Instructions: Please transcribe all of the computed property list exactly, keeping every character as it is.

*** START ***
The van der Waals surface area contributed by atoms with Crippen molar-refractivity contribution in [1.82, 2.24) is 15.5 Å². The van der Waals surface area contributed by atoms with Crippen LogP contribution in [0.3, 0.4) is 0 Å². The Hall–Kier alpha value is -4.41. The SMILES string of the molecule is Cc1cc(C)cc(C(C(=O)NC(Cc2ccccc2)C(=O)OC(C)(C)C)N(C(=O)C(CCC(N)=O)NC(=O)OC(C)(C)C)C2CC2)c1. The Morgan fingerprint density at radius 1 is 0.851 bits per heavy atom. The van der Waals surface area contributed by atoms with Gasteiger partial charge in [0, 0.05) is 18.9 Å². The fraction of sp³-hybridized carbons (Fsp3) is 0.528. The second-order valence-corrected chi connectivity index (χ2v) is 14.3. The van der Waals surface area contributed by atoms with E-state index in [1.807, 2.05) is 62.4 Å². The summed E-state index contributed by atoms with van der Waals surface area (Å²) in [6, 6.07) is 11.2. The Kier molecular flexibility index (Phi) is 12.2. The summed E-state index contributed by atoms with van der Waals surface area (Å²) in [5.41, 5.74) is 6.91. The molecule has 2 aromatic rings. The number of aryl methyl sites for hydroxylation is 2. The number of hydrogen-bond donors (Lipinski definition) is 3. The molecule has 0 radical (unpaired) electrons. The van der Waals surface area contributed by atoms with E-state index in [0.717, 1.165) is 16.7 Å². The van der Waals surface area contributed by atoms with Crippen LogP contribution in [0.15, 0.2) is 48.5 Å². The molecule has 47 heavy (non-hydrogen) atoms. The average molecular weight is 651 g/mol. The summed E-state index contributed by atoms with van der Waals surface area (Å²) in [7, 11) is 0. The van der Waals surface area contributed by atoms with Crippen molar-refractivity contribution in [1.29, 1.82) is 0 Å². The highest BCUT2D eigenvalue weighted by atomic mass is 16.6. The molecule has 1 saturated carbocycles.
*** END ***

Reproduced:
The van der Waals surface area contributed by atoms with Crippen molar-refractivity contribution in [1.82, 2.24) is 15.5 Å². The van der Waals surface area contributed by atoms with Crippen LogP contribution in [0.3, 0.4) is 0 Å². The Hall–Kier alpha value is -4.41. The SMILES string of the molecule is Cc1cc(C)cc(C(C(=O)NC(Cc2ccccc2)C(=O)OC(C)(C)C)N(C(=O)C(CCC(N)=O)NC(=O)OC(C)(C)C)C2CC2)c1. The Morgan fingerprint density at radius 1 is 0.851 bits per heavy atom. The van der Waals surface area contributed by atoms with Gasteiger partial charge in [0, 0.05) is 18.9 Å². The fraction of sp³-hybridized carbons (Fsp3) is 0.528. The second-order valence-corrected chi connectivity index (χ2v) is 14.3. The van der Waals surface area contributed by atoms with E-state index in [1.807, 2.05) is 62.4 Å². The summed E-state index contributed by atoms with van der Waals surface area (Å²) in [6, 6.07) is 11.2. The Kier molecular flexibility index (Phi) is 12.2. The summed E-state index contributed by atoms with van der Waals surface area (Å²) in [5.41, 5.74) is 6.91. The molecule has 2 aromatic rings. The number of aryl methyl sites for hydroxylation is 2. The number of hydrogen-bond donors (Lipinski definition) is 3. The molecule has 0 radical (unpaired) electrons. The van der Waals surface area contributed by atoms with E-state index in [0.717, 1.165) is 16.7 Å². The van der Waals surface area contributed by atoms with Crippen LogP contribution in [0.15, 0.2) is 48.5 Å². The molecule has 47 heavy (non-hydrogen) atoms. The average molecular weight is 651 g/mol. The summed E-state index contributed by atoms with van der Waals surface area (Å²) in [7, 11) is 0. The van der Waals surface area contributed by atoms with Crippen molar-refractivity contribution in [1.29, 1.82) is 0 Å². The highest BCUT2D eigenvalue weighted by atomic mass is 16.6. The molecule has 1 saturated carbocycles.